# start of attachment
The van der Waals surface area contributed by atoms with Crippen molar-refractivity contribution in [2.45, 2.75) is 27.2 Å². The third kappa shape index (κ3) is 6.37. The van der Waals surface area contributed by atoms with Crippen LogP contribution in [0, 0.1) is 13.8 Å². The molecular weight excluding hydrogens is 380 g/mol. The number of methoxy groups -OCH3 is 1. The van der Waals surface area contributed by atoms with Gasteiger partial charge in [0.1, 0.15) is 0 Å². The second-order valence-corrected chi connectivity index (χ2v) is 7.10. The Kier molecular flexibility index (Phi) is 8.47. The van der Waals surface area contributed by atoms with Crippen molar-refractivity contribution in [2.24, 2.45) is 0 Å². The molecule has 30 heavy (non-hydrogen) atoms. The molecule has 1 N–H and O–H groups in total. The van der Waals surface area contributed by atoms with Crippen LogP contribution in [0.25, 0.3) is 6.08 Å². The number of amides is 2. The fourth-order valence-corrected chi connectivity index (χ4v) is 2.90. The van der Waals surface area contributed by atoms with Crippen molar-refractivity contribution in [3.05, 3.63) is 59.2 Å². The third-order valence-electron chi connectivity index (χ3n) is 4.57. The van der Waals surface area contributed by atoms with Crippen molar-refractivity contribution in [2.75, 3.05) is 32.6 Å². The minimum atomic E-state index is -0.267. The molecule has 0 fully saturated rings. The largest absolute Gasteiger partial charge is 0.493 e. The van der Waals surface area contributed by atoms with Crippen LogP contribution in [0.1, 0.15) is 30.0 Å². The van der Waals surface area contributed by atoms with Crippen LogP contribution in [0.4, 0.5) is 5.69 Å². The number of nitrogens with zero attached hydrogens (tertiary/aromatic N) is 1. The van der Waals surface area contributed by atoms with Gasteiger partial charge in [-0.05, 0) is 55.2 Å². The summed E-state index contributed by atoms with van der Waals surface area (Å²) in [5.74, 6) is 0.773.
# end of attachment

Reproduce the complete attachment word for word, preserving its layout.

The van der Waals surface area contributed by atoms with Crippen molar-refractivity contribution in [2.45, 2.75) is 27.2 Å². The third kappa shape index (κ3) is 6.37. The van der Waals surface area contributed by atoms with Crippen LogP contribution in [0, 0.1) is 13.8 Å². The molecular weight excluding hydrogens is 380 g/mol. The number of methoxy groups -OCH3 is 1. The van der Waals surface area contributed by atoms with Gasteiger partial charge in [0.1, 0.15) is 0 Å². The second-order valence-corrected chi connectivity index (χ2v) is 7.10. The Kier molecular flexibility index (Phi) is 8.47. The van der Waals surface area contributed by atoms with Crippen molar-refractivity contribution in [2.24, 2.45) is 0 Å². The molecule has 30 heavy (non-hydrogen) atoms. The molecule has 1 N–H and O–H groups in total. The van der Waals surface area contributed by atoms with Crippen LogP contribution in [0.25, 0.3) is 6.08 Å². The number of amides is 2. The fourth-order valence-corrected chi connectivity index (χ4v) is 2.90. The van der Waals surface area contributed by atoms with Crippen molar-refractivity contribution in [3.05, 3.63) is 59.2 Å². The third-order valence-electron chi connectivity index (χ3n) is 4.57. The van der Waals surface area contributed by atoms with Crippen molar-refractivity contribution in [2.75, 3.05) is 32.6 Å². The minimum atomic E-state index is -0.267. The molecule has 0 fully saturated rings. The largest absolute Gasteiger partial charge is 0.493 e. The van der Waals surface area contributed by atoms with Crippen LogP contribution in [0.1, 0.15) is 30.0 Å². The van der Waals surface area contributed by atoms with Crippen LogP contribution in [0.4, 0.5) is 5.69 Å². The number of nitrogens with zero attached hydrogens (tertiary/aromatic N) is 1. The van der Waals surface area contributed by atoms with Gasteiger partial charge in [-0.05, 0) is 55.2 Å². The summed E-state index contributed by atoms with van der Waals surface area (Å²) in [5.74, 6) is 0.773.